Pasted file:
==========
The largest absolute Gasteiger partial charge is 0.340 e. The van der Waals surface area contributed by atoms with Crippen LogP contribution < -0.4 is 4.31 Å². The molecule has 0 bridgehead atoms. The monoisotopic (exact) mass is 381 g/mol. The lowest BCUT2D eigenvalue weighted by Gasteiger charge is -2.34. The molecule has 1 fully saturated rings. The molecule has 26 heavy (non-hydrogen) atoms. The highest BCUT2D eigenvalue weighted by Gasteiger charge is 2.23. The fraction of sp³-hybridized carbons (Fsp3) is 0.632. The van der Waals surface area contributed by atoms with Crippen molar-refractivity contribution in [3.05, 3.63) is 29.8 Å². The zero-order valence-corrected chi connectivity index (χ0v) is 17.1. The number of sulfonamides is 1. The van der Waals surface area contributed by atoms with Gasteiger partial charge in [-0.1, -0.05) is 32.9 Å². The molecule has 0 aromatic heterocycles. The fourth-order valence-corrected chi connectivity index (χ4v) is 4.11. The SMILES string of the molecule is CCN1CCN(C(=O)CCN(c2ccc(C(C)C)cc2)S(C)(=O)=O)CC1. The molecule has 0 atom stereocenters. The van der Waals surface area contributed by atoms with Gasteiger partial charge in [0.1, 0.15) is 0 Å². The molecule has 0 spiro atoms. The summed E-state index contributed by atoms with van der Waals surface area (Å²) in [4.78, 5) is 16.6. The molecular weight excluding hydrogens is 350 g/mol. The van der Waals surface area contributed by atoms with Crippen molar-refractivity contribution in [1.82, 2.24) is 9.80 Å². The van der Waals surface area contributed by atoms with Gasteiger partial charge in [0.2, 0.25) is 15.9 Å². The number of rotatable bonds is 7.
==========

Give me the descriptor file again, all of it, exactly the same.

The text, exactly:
The largest absolute Gasteiger partial charge is 0.340 e. The van der Waals surface area contributed by atoms with Crippen LogP contribution < -0.4 is 4.31 Å². The molecule has 0 bridgehead atoms. The monoisotopic (exact) mass is 381 g/mol. The lowest BCUT2D eigenvalue weighted by Gasteiger charge is -2.34. The molecule has 1 fully saturated rings. The molecule has 26 heavy (non-hydrogen) atoms. The highest BCUT2D eigenvalue weighted by Gasteiger charge is 2.23. The fraction of sp³-hybridized carbons (Fsp3) is 0.632. The van der Waals surface area contributed by atoms with Crippen molar-refractivity contribution in [3.05, 3.63) is 29.8 Å². The zero-order valence-corrected chi connectivity index (χ0v) is 17.1. The number of sulfonamides is 1. The van der Waals surface area contributed by atoms with Gasteiger partial charge in [-0.1, -0.05) is 32.9 Å². The molecule has 0 aromatic heterocycles. The fourth-order valence-corrected chi connectivity index (χ4v) is 4.11. The SMILES string of the molecule is CCN1CCN(C(=O)CCN(c2ccc(C(C)C)cc2)S(C)(=O)=O)CC1. The molecule has 0 atom stereocenters. The van der Waals surface area contributed by atoms with Gasteiger partial charge in [0.1, 0.15) is 0 Å². The molecule has 0 spiro atoms. The summed E-state index contributed by atoms with van der Waals surface area (Å²) in [4.78, 5) is 16.6. The molecular weight excluding hydrogens is 350 g/mol. The van der Waals surface area contributed by atoms with Crippen molar-refractivity contribution in [1.82, 2.24) is 9.80 Å². The van der Waals surface area contributed by atoms with Gasteiger partial charge in [0.2, 0.25) is 15.9 Å². The number of rotatable bonds is 7.